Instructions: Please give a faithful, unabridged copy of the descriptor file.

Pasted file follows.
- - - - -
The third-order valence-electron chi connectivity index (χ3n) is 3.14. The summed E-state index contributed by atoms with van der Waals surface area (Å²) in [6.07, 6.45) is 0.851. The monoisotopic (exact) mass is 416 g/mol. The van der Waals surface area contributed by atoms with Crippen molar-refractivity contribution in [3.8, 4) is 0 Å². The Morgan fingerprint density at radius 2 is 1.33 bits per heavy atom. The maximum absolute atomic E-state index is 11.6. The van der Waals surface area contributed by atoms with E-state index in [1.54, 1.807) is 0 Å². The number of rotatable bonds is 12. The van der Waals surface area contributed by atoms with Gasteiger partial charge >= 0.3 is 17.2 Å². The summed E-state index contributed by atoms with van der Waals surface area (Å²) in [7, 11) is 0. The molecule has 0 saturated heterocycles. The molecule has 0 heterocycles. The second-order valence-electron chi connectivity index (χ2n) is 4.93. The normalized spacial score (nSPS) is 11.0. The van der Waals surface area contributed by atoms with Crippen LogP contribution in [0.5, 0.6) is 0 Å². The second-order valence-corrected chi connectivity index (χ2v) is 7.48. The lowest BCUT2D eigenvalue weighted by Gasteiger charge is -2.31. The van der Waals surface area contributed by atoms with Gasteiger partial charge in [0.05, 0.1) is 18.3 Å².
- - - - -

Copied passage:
The third-order valence-electron chi connectivity index (χ3n) is 3.14. The summed E-state index contributed by atoms with van der Waals surface area (Å²) in [6.07, 6.45) is 0.851. The monoisotopic (exact) mass is 416 g/mol. The van der Waals surface area contributed by atoms with Crippen molar-refractivity contribution in [3.8, 4) is 0 Å². The Morgan fingerprint density at radius 2 is 1.33 bits per heavy atom. The maximum absolute atomic E-state index is 11.6. The van der Waals surface area contributed by atoms with E-state index in [1.54, 1.807) is 0 Å². The number of rotatable bonds is 12. The van der Waals surface area contributed by atoms with Gasteiger partial charge >= 0.3 is 17.2 Å². The summed E-state index contributed by atoms with van der Waals surface area (Å²) in [7, 11) is 0. The molecule has 0 saturated heterocycles. The molecule has 0 heterocycles. The second-order valence-electron chi connectivity index (χ2n) is 4.93. The normalized spacial score (nSPS) is 11.0. The van der Waals surface area contributed by atoms with Crippen LogP contribution in [0.5, 0.6) is 0 Å². The second-order valence-corrected chi connectivity index (χ2v) is 7.48. The lowest BCUT2D eigenvalue weighted by Gasteiger charge is -2.31. The van der Waals surface area contributed by atoms with Gasteiger partial charge in [0.05, 0.1) is 18.3 Å².